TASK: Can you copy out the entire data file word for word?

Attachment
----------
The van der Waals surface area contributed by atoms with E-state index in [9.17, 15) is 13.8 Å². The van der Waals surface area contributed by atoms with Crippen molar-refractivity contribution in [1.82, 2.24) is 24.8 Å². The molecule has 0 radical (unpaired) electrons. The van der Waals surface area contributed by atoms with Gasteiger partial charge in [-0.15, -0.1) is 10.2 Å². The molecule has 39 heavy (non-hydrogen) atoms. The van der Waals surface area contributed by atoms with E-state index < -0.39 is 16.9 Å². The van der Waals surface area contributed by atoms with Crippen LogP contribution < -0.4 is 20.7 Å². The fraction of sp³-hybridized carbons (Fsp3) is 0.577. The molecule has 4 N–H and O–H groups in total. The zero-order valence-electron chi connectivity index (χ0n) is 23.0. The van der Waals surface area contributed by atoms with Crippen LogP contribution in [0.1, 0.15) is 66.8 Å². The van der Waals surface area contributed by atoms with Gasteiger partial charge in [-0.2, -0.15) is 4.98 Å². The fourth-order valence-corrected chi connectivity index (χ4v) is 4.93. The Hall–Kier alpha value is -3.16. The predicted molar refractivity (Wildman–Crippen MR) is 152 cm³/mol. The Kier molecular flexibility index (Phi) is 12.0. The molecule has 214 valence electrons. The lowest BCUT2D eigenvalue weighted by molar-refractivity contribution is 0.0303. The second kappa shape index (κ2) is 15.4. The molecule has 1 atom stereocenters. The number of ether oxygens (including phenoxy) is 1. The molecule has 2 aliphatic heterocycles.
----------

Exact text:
The van der Waals surface area contributed by atoms with E-state index in [9.17, 15) is 13.8 Å². The van der Waals surface area contributed by atoms with Crippen molar-refractivity contribution in [1.82, 2.24) is 24.8 Å². The molecule has 0 radical (unpaired) electrons. The van der Waals surface area contributed by atoms with Gasteiger partial charge in [-0.15, -0.1) is 10.2 Å². The molecule has 39 heavy (non-hydrogen) atoms. The van der Waals surface area contributed by atoms with E-state index < -0.39 is 16.9 Å². The van der Waals surface area contributed by atoms with Crippen LogP contribution < -0.4 is 20.7 Å². The fraction of sp³-hybridized carbons (Fsp3) is 0.577. The molecule has 4 N–H and O–H groups in total. The zero-order valence-electron chi connectivity index (χ0n) is 23.0. The van der Waals surface area contributed by atoms with Crippen LogP contribution in [0.1, 0.15) is 66.8 Å². The van der Waals surface area contributed by atoms with Gasteiger partial charge in [-0.2, -0.15) is 4.98 Å². The fourth-order valence-corrected chi connectivity index (χ4v) is 4.93. The Hall–Kier alpha value is -3.16. The predicted molar refractivity (Wildman–Crippen MR) is 152 cm³/mol. The Kier molecular flexibility index (Phi) is 12.0. The molecule has 214 valence electrons. The lowest BCUT2D eigenvalue weighted by molar-refractivity contribution is 0.0303. The second kappa shape index (κ2) is 15.4. The molecule has 1 atom stereocenters. The number of ether oxygens (including phenoxy) is 1. The molecule has 2 aliphatic heterocycles.